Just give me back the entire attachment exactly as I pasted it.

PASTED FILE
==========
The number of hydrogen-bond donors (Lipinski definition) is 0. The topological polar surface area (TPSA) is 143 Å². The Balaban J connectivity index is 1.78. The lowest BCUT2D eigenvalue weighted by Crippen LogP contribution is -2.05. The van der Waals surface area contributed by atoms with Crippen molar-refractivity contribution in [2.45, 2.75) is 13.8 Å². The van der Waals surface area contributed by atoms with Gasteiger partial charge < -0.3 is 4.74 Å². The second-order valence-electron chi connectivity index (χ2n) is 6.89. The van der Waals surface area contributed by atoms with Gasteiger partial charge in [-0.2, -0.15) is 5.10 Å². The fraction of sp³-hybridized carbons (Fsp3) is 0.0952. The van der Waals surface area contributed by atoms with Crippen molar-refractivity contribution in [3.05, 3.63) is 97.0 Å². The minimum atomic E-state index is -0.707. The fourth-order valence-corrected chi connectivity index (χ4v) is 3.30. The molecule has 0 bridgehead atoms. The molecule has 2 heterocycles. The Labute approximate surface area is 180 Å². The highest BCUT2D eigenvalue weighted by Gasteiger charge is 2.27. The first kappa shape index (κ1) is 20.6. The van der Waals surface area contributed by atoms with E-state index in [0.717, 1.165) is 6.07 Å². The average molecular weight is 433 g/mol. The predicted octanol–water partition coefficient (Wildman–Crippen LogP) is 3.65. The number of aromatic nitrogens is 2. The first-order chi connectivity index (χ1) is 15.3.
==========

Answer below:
The number of hydrogen-bond donors (Lipinski definition) is 0. The topological polar surface area (TPSA) is 143 Å². The Balaban J connectivity index is 1.78. The lowest BCUT2D eigenvalue weighted by Crippen LogP contribution is -2.05. The van der Waals surface area contributed by atoms with Crippen molar-refractivity contribution in [2.45, 2.75) is 13.8 Å². The van der Waals surface area contributed by atoms with Gasteiger partial charge < -0.3 is 4.74 Å². The second-order valence-electron chi connectivity index (χ2n) is 6.89. The van der Waals surface area contributed by atoms with Gasteiger partial charge in [-0.2, -0.15) is 5.10 Å². The fraction of sp³-hybridized carbons (Fsp3) is 0.0952. The van der Waals surface area contributed by atoms with Crippen molar-refractivity contribution in [3.05, 3.63) is 97.0 Å². The minimum atomic E-state index is -0.707. The fourth-order valence-corrected chi connectivity index (χ4v) is 3.30. The molecule has 0 bridgehead atoms. The molecule has 2 heterocycles. The Labute approximate surface area is 180 Å². The highest BCUT2D eigenvalue weighted by Gasteiger charge is 2.27. The first kappa shape index (κ1) is 20.6. The van der Waals surface area contributed by atoms with E-state index in [0.717, 1.165) is 6.07 Å². The average molecular weight is 433 g/mol. The predicted octanol–water partition coefficient (Wildman–Crippen LogP) is 3.65. The number of aromatic nitrogens is 2. The first-order chi connectivity index (χ1) is 15.3.